New Bosses, In Frankfort and In Washington, D.C.
Superintendent Brown, in the words of one associate, “thrived on the tension, the give and take of the public meetings.” While he had made several missteps during the general management planning process, notably offering a compromise over the Miller Hill and Bow Lakes acquisitions before clearing such a policy with Omaha, every one involved agreed he had done a good job. Even his opponents granted that he “made an effort to be more responsive to the needs of the community.” In July 1980, Brown was rewarded with the position of Superintendent of Isle Royale National Park by the regional office. He had played an important transitional role at Sleeping Bear. “He brought us into the National Park Service,” recalled one staff member after the hardscrabble, under-funded days of the lakeshore’s beginning. In addition to good morale and a new management plan, Brown left behind one other legacy.
As visitors approaches the entrance to Sleeping Bear Dunes National Lakeshore they are greeted by a sky blue and sandy brown sign accented with weathered nautical mooring posts. This design became the official signage for the lakeshore, repeated at every park attraction or facility. Superintendent Brown understood the importance of such design features in setting the right tone for visitors and he devoted considerable time to choosing the arrangement and color scheme. When the colors of the sky, water, and sand were finally chosen he insisted that they be used uniformly. So common was the use of the sandy brown paint at the lakeshore that years after the superintendent had left the paint was still known to the maintenance crew as “Brown brown.”
The new superintendent was Richard R. Peterson, a thirty-seven year old career ranger who came to the lakeshore after only a year as the Assistant Superintendent at the new Cuyahoga National Recreation Area. It would be Peterson’s responsibility to execute the plans made during the Brown years.
Richard Peterson came to Sleeping Bear when the park at last seemed to have a clear sense of its future direction. He told the Advisory Commission he was excited to be at the lakeshore at that time because the park was clearly “ready to go forward.” Land Acquisition was nearly complete and a new master plan was in place. But no sooner was that plan approved than the money needed to implement it began to dry up. In 1980 Congress had the first of what became for almost twenty years, an annual fight with the executive branch over the federal budget. For a large part of the year the lakeshore operated on the basis of a continuing resolution because Congress was unable to agree on an appropriations bill for 1981. During the Martinek and Brown years the lakeshore had enjoyed annual budget increases which allowed the park to gradually add staff and increase its programs of protection and interpretation. After 1980 the growth of the lakeshore’s budget would be much more uneven and financial austerity became a management necessity. Typical of the times was National Park Service Director William J. Whelan’s plan to raise private capital to fund long delayed improvements at Yosemite and other “crown jewel” parks.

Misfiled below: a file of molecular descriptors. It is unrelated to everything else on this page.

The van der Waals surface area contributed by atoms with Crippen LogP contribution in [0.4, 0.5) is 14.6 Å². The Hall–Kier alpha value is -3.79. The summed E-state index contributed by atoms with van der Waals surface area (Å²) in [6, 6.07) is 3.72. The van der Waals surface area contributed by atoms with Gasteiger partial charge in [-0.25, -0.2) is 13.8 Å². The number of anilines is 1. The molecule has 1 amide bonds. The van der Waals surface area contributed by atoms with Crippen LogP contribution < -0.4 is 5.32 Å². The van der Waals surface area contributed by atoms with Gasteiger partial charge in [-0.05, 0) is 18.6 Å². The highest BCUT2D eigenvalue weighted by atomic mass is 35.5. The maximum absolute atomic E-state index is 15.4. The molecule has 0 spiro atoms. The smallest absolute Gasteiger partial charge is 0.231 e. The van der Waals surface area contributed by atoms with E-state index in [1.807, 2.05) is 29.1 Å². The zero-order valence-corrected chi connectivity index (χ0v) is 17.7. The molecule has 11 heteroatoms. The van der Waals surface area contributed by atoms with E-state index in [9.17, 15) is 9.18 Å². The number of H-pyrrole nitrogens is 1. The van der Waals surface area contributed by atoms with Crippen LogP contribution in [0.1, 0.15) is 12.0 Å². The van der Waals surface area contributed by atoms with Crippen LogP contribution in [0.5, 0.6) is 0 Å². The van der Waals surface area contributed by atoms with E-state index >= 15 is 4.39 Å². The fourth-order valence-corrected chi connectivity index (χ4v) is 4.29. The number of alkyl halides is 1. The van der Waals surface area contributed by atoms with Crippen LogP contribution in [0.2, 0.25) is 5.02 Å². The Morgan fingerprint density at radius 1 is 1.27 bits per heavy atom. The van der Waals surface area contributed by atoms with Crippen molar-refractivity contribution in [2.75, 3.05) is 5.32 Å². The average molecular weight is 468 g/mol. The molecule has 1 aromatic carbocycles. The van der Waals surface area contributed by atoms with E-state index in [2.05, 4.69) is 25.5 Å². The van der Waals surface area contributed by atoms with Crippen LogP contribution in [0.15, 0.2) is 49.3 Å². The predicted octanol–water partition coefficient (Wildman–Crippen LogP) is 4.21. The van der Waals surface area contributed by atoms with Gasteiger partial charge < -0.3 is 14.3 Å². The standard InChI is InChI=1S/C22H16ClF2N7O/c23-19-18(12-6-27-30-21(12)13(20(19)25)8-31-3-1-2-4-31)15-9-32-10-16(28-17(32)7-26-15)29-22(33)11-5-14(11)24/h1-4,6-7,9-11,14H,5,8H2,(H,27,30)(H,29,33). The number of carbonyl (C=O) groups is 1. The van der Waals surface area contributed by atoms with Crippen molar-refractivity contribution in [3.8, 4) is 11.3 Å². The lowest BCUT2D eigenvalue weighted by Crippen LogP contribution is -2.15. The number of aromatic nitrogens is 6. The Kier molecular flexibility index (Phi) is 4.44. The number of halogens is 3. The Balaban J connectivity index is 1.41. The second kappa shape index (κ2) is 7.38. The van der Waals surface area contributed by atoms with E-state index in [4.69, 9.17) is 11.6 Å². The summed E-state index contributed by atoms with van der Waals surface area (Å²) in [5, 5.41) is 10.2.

National economic and social trends effected the lakeshore in important ways during the early 1980s. Slow growth and high inflation beset the national economy during the late 1970s and early 1980s. The Arab oil embargo in 1973 and the stranglehold of the Organization of Petroleum Exporting Countries (OPEC) on oil production led to a sudden and severe increase in energy costs in the United States. This combined with high federal spending levels led to a debilitating inflation problem. “The silent thief,” as inflation was known, shot up from six percent in 1976 to fourteen percent in 1979. Michigan was particularly hard hit as inflation spurred high interest rates, which made the purchase of automobiles difficult for average citizens. The high cost of gasoline led to decreases in motor tourism. Nationally, family incomes, which rose steadily through the 1960s, stagnated and declined during the 1970s. Visitation to the lakeshore declined three percent in 1979 and six percent in 1980. In that year Ronald Reagan was elected to the presidency on a platform of “getting government off the back of the American people.” He vowed to fight inflation by curbing government spending and stimulate the economy by deregulating business and cutting taxes.
The election of Ronald Reagan brought the “sagebrush rebellion” to Washington, D.C. In 1981, developers, timber companies, and ranchers who opposed federal land management restrictions were overjoyed by the appointment of James G. Watt to the post of Secretary of the Interior. Reagan eschewed the advice of conservative environmentalists who had helped him during his campaign, such as Nathaniel Reed, former Assistant Secretary for National Parks, and appointed people committed to changing policy. James Watt fit that bill. He had been the director of the Mountain States Legal Foundation, an organization dedicated to mounting court challenges to federal land management regulations. He proudly told reporters at his confirmation hearing that he found the Grand Canyon boring and had no interest in outdoor activities such as hiking or paddling. Bright, brash, and outspoken to a fault, Watt had a brief but stormy two years as Secretary of the Interior. Sleeping Bear Dunes would feel the heat from Secretary Watt’s administration in the form of budget cuts and investigations.
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